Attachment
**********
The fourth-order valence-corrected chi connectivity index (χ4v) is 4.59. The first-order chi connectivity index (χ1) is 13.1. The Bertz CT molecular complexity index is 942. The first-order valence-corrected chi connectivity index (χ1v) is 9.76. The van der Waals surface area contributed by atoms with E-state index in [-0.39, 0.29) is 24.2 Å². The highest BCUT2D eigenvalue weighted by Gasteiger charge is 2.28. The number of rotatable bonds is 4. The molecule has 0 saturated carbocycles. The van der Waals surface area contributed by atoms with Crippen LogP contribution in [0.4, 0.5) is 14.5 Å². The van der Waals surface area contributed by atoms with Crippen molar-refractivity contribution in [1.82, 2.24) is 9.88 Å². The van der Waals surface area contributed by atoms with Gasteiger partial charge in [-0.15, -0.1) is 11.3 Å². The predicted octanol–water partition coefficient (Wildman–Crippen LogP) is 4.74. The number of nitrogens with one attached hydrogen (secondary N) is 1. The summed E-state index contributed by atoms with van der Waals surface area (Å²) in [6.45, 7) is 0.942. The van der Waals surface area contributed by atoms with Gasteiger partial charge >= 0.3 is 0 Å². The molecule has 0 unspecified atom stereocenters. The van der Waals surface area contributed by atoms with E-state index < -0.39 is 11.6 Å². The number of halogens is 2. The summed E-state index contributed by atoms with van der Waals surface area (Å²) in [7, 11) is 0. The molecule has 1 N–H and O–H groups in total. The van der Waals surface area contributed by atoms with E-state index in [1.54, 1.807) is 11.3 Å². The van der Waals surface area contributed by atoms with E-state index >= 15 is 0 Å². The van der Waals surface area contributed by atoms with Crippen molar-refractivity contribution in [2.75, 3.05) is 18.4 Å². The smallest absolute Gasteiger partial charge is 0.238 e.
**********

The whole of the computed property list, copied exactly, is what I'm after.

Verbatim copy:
The fourth-order valence-corrected chi connectivity index (χ4v) is 4.59. The first-order chi connectivity index (χ1) is 13.1. The Bertz CT molecular complexity index is 942. The first-order valence-corrected chi connectivity index (χ1v) is 9.76. The van der Waals surface area contributed by atoms with E-state index in [-0.39, 0.29) is 24.2 Å². The highest BCUT2D eigenvalue weighted by Gasteiger charge is 2.28. The number of rotatable bonds is 4. The molecule has 0 saturated carbocycles. The van der Waals surface area contributed by atoms with Crippen LogP contribution in [0.4, 0.5) is 14.5 Å². The van der Waals surface area contributed by atoms with Crippen molar-refractivity contribution in [1.82, 2.24) is 9.88 Å². The van der Waals surface area contributed by atoms with Gasteiger partial charge in [-0.15, -0.1) is 11.3 Å². The predicted octanol–water partition coefficient (Wildman–Crippen LogP) is 4.74. The number of nitrogens with one attached hydrogen (secondary N) is 1. The summed E-state index contributed by atoms with van der Waals surface area (Å²) in [6.45, 7) is 0.942. The van der Waals surface area contributed by atoms with Gasteiger partial charge >= 0.3 is 0 Å². The molecule has 0 unspecified atom stereocenters. The van der Waals surface area contributed by atoms with E-state index < -0.39 is 11.6 Å². The number of halogens is 2. The summed E-state index contributed by atoms with van der Waals surface area (Å²) in [7, 11) is 0. The molecule has 1 N–H and O–H groups in total. The van der Waals surface area contributed by atoms with E-state index in [1.54, 1.807) is 11.3 Å². The van der Waals surface area contributed by atoms with E-state index >= 15 is 0 Å². The van der Waals surface area contributed by atoms with Crippen molar-refractivity contribution in [2.75, 3.05) is 18.4 Å². The smallest absolute Gasteiger partial charge is 0.238 e.